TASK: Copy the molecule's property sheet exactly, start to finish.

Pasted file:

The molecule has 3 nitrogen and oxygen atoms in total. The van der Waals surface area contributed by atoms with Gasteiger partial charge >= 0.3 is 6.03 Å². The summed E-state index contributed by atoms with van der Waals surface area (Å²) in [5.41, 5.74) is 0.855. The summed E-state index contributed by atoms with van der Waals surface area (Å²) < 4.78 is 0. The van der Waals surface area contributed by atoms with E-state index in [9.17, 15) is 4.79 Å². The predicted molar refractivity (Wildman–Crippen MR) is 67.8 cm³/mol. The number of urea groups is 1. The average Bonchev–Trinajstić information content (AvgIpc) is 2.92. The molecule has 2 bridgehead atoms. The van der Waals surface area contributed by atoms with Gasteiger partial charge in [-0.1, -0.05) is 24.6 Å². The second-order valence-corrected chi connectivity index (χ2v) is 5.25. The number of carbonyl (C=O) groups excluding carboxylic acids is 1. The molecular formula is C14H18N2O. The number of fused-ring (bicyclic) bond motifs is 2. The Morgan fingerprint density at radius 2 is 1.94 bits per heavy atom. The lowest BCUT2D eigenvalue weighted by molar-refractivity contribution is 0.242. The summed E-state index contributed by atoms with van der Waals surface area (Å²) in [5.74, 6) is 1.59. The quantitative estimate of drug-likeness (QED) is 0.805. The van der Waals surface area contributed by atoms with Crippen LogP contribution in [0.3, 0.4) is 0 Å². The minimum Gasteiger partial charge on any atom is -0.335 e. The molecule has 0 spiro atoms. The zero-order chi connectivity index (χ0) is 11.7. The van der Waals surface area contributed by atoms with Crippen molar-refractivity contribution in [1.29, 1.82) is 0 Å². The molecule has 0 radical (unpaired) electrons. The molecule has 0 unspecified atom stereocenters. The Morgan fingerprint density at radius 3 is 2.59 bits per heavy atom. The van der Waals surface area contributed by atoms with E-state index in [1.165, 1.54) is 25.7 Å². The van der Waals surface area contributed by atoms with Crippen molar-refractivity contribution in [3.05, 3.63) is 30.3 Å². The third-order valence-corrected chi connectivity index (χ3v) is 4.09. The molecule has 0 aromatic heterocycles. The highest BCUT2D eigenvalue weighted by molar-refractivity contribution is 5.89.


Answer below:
The molecule has 3 nitrogen and oxygen atoms in total. The van der Waals surface area contributed by atoms with Gasteiger partial charge >= 0.3 is 6.03 Å². The summed E-state index contributed by atoms with van der Waals surface area (Å²) in [5.41, 5.74) is 0.855. The summed E-state index contributed by atoms with van der Waals surface area (Å²) < 4.78 is 0. The van der Waals surface area contributed by atoms with E-state index in [9.17, 15) is 4.79 Å². The predicted molar refractivity (Wildman–Crippen MR) is 67.8 cm³/mol. The number of urea groups is 1. The average Bonchev–Trinajstić information content (AvgIpc) is 2.92. The molecule has 2 bridgehead atoms. The van der Waals surface area contributed by atoms with Gasteiger partial charge in [-0.1, -0.05) is 24.6 Å². The second-order valence-corrected chi connectivity index (χ2v) is 5.25. The number of carbonyl (C=O) groups excluding carboxylic acids is 1. The molecular formula is C14H18N2O. The number of fused-ring (bicyclic) bond motifs is 2. The Morgan fingerprint density at radius 2 is 1.94 bits per heavy atom. The lowest BCUT2D eigenvalue weighted by molar-refractivity contribution is 0.242. The summed E-state index contributed by atoms with van der Waals surface area (Å²) in [5.74, 6) is 1.59. The quantitative estimate of drug-likeness (QED) is 0.805. The van der Waals surface area contributed by atoms with Crippen LogP contribution in [0.3, 0.4) is 0 Å². The minimum Gasteiger partial charge on any atom is -0.335 e. The molecule has 0 spiro atoms. The zero-order chi connectivity index (χ0) is 11.7. The van der Waals surface area contributed by atoms with Crippen molar-refractivity contribution in [1.29, 1.82) is 0 Å². The molecule has 0 radical (unpaired) electrons. The molecule has 0 unspecified atom stereocenters. The Morgan fingerprint density at radius 3 is 2.59 bits per heavy atom. The van der Waals surface area contributed by atoms with E-state index in [1.165, 1.54) is 25.7 Å². The van der Waals surface area contributed by atoms with Crippen molar-refractivity contribution in [3.05, 3.63) is 30.3 Å². The third-order valence-corrected chi connectivity index (χ3v) is 4.09. The molecule has 0 aromatic heterocycles. The highest BCUT2D eigenvalue weighted by molar-refractivity contribution is 5.89.